"I'm optimistic that we can change the tone in Washington, D.C. and I hope the long wait of the last five weeks will heighten a desire to move beyond the bitterness and partisanship of the recent past.
"Our nation must rise above a house divided. Americans share hopes and goals and values far more important than any political disagreements. Republicans want the best for our nation. And so do Democrats. Our votes may differ, but not our hopes."
-- President-elect George W. Bush,
from his acceptance speech
"This has been an extraordinary election. But in one of God's unforeseen paths, this belatedly broken impasse can point us all to a new common ground, for its very closeness can serve to remind us that we are one people with a shared history and a shared destiny."
--Vice President Al Gore,
from his concession speech
President-elect Bush and Vice President Al Gore both said just the right things in just the right way in their respective acceptance and concession speeches last week. They were gracious and conciliatory. They spoke of unity and healing. They spoke of moving beyond the uncomfortably close election and taking care of the nation's business.
All of which needed to be said.
The entire country, if not the whole world, surely breathed a collective sigh of relief to have the outcome of this tortuous presidential race finally decided.
Nevertheless, while Americans must get over the divisiveness of the race (and the sooner, the better), we must not forget the important issues raised by the election and its aftermath.
In the five-plus weeks since the Nov. 7 election and the uncertainty that followed it, the ever-present question was "What next?" The country should continue to ask that question and demand answers as the transition proceeds from Bill Clinton's Democratic administration to George W. Bush's Republican one.
There, perhaps, has never been a better opportunity for change.
Americans have seen flaws in "the system" never before highlighted in such a pronounced way. Things we once took for granted -- a straightforward election process, for example -- we no longer can without at least a touch of cynicism.
We not only will disappoint ourselves, but we also will dilute the ideals and convictions on which this country was founded if we allow our relief at the election's end to overshadow our desire to put an end to business as usual in Washington, D.C. Surely, if there was one mandate to come out of the too-close-to-call presidential race, it was this: Americans have had enough of the partisanship that has marked the workings of politics in the nation's
capital, and they want to see some changes.
Unfortunately, every turn in the just completed election -- from the debates to the campaigning to the aftermath of the voting -- was marked by partisan politics. Neither the Republicans nor the Democrats can claim any moral high ground on this particular issue. If this country is to experience healing and unity, however, both parties need to make cooperation a priority in word and deed.
For all the talk about how this election reinforced the importance of each and every vote, there are a whole lot of people who believe their vote did not count. Bush's ultimate victory over Gore, despite Gore winning the popular vote, is just one reason. The mess is Florida and the ensuing spotlight on "butterfly" ballots, chads and all other manner of election minutia is another. Florida's problems were highlighted because of the closeness of the state's vote and the number of electoral votes at stake. But the same problems can be found in other places. It makes one wonder if the United States should start importing impartial poll watchers from other countries to ensure free and fair elections.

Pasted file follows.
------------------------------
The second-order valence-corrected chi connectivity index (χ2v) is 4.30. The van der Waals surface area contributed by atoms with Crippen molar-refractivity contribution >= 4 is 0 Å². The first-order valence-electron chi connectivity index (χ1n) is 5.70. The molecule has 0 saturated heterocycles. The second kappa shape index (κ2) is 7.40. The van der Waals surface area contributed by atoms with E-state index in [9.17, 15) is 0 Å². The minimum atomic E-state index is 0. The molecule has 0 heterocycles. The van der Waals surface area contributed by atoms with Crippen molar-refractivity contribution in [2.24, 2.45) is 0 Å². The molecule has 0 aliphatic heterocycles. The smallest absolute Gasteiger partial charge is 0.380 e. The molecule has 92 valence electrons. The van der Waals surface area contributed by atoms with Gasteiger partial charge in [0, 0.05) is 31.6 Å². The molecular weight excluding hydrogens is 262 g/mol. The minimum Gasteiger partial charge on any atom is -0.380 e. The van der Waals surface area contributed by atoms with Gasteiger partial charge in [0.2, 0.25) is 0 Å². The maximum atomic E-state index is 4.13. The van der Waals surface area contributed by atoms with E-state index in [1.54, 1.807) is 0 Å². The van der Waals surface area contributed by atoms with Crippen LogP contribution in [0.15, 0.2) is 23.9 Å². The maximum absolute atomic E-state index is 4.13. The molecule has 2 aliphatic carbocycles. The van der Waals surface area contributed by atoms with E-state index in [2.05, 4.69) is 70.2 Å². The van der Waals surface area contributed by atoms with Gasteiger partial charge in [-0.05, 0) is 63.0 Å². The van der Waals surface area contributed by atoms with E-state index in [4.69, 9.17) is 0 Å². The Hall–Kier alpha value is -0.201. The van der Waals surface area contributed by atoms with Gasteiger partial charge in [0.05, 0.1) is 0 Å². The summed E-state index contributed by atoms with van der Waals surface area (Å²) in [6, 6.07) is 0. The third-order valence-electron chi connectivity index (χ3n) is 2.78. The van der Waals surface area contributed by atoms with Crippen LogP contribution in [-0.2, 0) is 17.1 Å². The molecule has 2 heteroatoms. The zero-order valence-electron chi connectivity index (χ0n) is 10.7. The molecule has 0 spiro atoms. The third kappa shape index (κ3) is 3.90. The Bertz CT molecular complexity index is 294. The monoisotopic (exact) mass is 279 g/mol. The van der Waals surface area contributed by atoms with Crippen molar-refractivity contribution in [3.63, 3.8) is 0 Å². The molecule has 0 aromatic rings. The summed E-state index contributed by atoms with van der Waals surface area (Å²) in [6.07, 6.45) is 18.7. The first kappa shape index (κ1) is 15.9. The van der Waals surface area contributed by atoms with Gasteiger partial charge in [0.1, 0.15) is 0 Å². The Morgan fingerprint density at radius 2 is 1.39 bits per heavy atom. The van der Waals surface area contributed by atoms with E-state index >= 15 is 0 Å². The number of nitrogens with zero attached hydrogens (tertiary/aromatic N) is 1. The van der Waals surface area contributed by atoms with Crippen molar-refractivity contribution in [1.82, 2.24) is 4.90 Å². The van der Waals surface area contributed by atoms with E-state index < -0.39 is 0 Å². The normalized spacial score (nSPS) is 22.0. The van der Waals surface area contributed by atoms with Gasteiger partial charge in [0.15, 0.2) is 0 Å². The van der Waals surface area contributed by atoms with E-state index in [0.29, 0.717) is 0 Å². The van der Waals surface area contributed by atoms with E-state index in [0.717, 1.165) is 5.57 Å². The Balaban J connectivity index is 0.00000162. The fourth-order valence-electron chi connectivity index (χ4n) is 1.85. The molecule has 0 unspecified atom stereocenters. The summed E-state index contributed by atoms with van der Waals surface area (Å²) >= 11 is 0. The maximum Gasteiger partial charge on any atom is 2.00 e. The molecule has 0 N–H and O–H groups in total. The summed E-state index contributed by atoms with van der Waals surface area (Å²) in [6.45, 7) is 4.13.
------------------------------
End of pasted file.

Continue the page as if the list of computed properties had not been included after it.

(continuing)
A uniform ballot as well as a uniform method to determine how statewide recounts are conducted would be a start to restoring faith in the voting process. U.S. Sen. Ted Stevens, an Alaska Republican, already has indicated he plans to introduce a model statute to determine how statewide recounts should be conducted and, if machines fail, how to determine voter intent. It's a good first step.
Beyond the mechanics of voting, however, this past election also has highlighted the need for campaign finance reform. After what the country has just experienced, no one can say with a straight face that the process is open to everyone. It's dominated by money; and the two principal parties attract all the money. It's impossible to measure what price the country pays because the "business as usual" politicians are unwilling to address this issue.
Finally, with the campaign season still fresh in our minds, and before the 2004 election, Americans would do well to press for an opportunity to hear all candidates through the debate process. Third-party candidates should not be excluded because of their lack of money or clout. A healthy discussion of different ideas makes this country stronger; stifling the discussion weakens it.
For all the weaknesses of the system spotlighted in this election, Americans still should take great pride in the fact that we all survived. It's a good, not perfect, system. It will be stronger if President-elect Bush, members of Congress and the departing Clinton administration will put their attention to doing what's right for the nation. The whole world is watching. It's time to put away the divisiveness of partisanship and show by our actions what it means to be the United States of America, the greatest democracy in the world.
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